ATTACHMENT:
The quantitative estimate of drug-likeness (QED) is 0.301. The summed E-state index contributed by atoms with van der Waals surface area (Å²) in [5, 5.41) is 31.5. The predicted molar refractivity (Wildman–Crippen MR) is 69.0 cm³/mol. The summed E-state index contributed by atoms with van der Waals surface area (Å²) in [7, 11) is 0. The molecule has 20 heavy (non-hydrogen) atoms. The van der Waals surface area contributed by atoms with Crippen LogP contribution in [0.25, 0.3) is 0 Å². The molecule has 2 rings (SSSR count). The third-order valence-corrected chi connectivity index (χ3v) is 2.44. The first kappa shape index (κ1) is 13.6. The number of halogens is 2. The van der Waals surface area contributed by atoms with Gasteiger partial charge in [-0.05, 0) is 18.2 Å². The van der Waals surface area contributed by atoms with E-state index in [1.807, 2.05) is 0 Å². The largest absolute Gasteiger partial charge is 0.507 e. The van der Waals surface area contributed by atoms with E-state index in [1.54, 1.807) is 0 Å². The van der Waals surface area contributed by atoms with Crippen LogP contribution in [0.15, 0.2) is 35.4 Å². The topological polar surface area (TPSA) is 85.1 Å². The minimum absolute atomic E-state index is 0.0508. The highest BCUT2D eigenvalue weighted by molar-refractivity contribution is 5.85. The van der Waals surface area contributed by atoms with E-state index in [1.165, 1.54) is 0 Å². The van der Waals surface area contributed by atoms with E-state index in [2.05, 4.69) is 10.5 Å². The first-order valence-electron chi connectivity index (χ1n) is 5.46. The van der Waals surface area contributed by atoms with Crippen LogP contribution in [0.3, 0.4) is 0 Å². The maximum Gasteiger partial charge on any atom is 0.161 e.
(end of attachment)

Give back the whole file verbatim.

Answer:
The quantitative estimate of drug-likeness (QED) is 0.301. The summed E-state index contributed by atoms with van der Waals surface area (Å²) in [5, 5.41) is 31.5. The predicted molar refractivity (Wildman–Crippen MR) is 69.0 cm³/mol. The summed E-state index contributed by atoms with van der Waals surface area (Å²) in [7, 11) is 0. The molecule has 20 heavy (non-hydrogen) atoms. The van der Waals surface area contributed by atoms with Crippen LogP contribution in [0.25, 0.3) is 0 Å². The molecule has 2 rings (SSSR count). The third-order valence-corrected chi connectivity index (χ3v) is 2.44. The first kappa shape index (κ1) is 13.6. The number of halogens is 2. The van der Waals surface area contributed by atoms with Gasteiger partial charge in [-0.05, 0) is 18.2 Å². The van der Waals surface area contributed by atoms with E-state index in [1.807, 2.05) is 0 Å². The largest absolute Gasteiger partial charge is 0.507 e. The van der Waals surface area contributed by atoms with E-state index in [1.54, 1.807) is 0 Å². The van der Waals surface area contributed by atoms with Crippen LogP contribution in [0.15, 0.2) is 35.4 Å². The topological polar surface area (TPSA) is 85.1 Å². The minimum absolute atomic E-state index is 0.0508. The highest BCUT2D eigenvalue weighted by molar-refractivity contribution is 5.85. The van der Waals surface area contributed by atoms with E-state index in [1.165, 1.54) is 0 Å². The van der Waals surface area contributed by atoms with E-state index in [2.05, 4.69) is 10.5 Å². The first-order valence-electron chi connectivity index (χ1n) is 5.46. The van der Waals surface area contributed by atoms with Crippen LogP contribution in [0.3, 0.4) is 0 Å². The maximum Gasteiger partial charge on any atom is 0.161 e.